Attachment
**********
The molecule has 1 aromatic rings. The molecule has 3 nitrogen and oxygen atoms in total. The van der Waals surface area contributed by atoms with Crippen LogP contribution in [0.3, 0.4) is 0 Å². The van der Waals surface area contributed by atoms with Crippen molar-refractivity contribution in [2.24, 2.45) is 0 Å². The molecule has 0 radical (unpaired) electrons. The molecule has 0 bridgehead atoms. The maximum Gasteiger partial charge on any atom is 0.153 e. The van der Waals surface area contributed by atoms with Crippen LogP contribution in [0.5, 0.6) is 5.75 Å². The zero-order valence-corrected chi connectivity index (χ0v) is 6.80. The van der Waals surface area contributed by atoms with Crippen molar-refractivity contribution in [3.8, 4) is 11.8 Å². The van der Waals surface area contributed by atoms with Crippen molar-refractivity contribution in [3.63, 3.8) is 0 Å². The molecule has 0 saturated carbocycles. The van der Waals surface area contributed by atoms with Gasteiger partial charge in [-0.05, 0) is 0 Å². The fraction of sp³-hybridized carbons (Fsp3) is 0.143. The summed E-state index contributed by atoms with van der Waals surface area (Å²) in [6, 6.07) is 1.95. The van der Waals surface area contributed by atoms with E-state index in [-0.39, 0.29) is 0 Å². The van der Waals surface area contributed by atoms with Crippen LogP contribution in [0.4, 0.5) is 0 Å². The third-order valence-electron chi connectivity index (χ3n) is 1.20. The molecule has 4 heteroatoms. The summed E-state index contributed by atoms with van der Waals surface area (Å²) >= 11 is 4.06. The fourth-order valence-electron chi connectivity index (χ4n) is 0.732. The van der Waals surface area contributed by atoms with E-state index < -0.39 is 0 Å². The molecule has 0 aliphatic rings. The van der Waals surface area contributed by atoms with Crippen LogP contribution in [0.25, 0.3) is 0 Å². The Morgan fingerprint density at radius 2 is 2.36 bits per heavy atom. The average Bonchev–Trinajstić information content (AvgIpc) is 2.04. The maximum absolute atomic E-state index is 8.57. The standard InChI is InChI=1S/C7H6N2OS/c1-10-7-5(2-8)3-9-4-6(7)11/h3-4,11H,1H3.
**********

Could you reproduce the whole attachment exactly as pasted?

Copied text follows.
The molecule has 1 aromatic rings. The molecule has 3 nitrogen and oxygen atoms in total. The van der Waals surface area contributed by atoms with Crippen LogP contribution in [0.3, 0.4) is 0 Å². The van der Waals surface area contributed by atoms with Crippen molar-refractivity contribution in [2.24, 2.45) is 0 Å². The molecule has 0 radical (unpaired) electrons. The molecule has 0 bridgehead atoms. The maximum Gasteiger partial charge on any atom is 0.153 e. The van der Waals surface area contributed by atoms with Crippen LogP contribution in [0.5, 0.6) is 5.75 Å². The zero-order valence-corrected chi connectivity index (χ0v) is 6.80. The van der Waals surface area contributed by atoms with Crippen molar-refractivity contribution in [3.8, 4) is 11.8 Å². The van der Waals surface area contributed by atoms with Crippen molar-refractivity contribution in [3.63, 3.8) is 0 Å². The molecule has 0 saturated carbocycles. The van der Waals surface area contributed by atoms with Gasteiger partial charge in [-0.05, 0) is 0 Å². The fraction of sp³-hybridized carbons (Fsp3) is 0.143. The summed E-state index contributed by atoms with van der Waals surface area (Å²) in [6, 6.07) is 1.95. The van der Waals surface area contributed by atoms with E-state index in [-0.39, 0.29) is 0 Å². The van der Waals surface area contributed by atoms with Crippen LogP contribution in [0.4, 0.5) is 0 Å². The third-order valence-electron chi connectivity index (χ3n) is 1.20. The molecule has 4 heteroatoms. The summed E-state index contributed by atoms with van der Waals surface area (Å²) >= 11 is 4.06. The fourth-order valence-electron chi connectivity index (χ4n) is 0.732. The van der Waals surface area contributed by atoms with E-state index < -0.39 is 0 Å². The molecule has 0 aliphatic rings. The van der Waals surface area contributed by atoms with Crippen LogP contribution in [0.25, 0.3) is 0 Å². The Morgan fingerprint density at radius 2 is 2.36 bits per heavy atom. The average Bonchev–Trinajstić information content (AvgIpc) is 2.04. The maximum absolute atomic E-state index is 8.57. The standard InChI is InChI=1S/C7H6N2OS/c1-10-7-5(2-8)3-9-4-6(7)11/h3-4,11H,1H3.